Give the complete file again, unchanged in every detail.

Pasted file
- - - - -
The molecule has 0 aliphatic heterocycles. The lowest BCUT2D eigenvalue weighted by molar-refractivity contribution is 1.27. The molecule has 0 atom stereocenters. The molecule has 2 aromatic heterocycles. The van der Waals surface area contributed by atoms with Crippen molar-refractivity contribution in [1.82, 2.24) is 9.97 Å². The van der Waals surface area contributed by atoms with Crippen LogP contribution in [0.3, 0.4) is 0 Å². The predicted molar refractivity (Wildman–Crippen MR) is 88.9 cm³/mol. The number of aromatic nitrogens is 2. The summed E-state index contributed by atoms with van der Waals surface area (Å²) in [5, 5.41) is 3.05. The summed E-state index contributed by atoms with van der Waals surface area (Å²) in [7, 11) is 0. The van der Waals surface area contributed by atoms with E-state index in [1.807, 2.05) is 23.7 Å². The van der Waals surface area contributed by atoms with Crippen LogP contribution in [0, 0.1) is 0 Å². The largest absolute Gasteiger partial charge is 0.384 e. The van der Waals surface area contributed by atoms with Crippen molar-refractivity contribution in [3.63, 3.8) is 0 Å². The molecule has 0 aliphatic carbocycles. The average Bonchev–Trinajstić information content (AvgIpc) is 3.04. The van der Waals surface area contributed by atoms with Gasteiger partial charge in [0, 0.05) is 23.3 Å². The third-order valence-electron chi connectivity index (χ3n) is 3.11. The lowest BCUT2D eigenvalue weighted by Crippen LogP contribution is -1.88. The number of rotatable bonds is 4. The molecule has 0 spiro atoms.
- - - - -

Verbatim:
The molecule has 0 aliphatic heterocycles. The lowest BCUT2D eigenvalue weighted by molar-refractivity contribution is 1.27. The molecule has 0 atom stereocenters. The molecule has 2 aromatic heterocycles. The van der Waals surface area contributed by atoms with Crippen molar-refractivity contribution in [1.82, 2.24) is 9.97 Å². The van der Waals surface area contributed by atoms with Crippen LogP contribution in [0.3, 0.4) is 0 Å². The predicted molar refractivity (Wildman–Crippen MR) is 88.9 cm³/mol. The number of aromatic nitrogens is 2. The summed E-state index contributed by atoms with van der Waals surface area (Å²) in [5, 5.41) is 3.05. The summed E-state index contributed by atoms with van der Waals surface area (Å²) in [7, 11) is 0. The van der Waals surface area contributed by atoms with E-state index in [1.807, 2.05) is 23.7 Å². The van der Waals surface area contributed by atoms with Crippen LogP contribution in [0, 0.1) is 0 Å². The largest absolute Gasteiger partial charge is 0.384 e. The van der Waals surface area contributed by atoms with Crippen molar-refractivity contribution in [3.63, 3.8) is 0 Å². The molecule has 0 aliphatic carbocycles. The average Bonchev–Trinajstić information content (AvgIpc) is 3.04. The van der Waals surface area contributed by atoms with Gasteiger partial charge in [0, 0.05) is 23.3 Å². The third-order valence-electron chi connectivity index (χ3n) is 3.11. The lowest BCUT2D eigenvalue weighted by Crippen LogP contribution is -1.88. The number of rotatable bonds is 4. The molecule has 0 spiro atoms.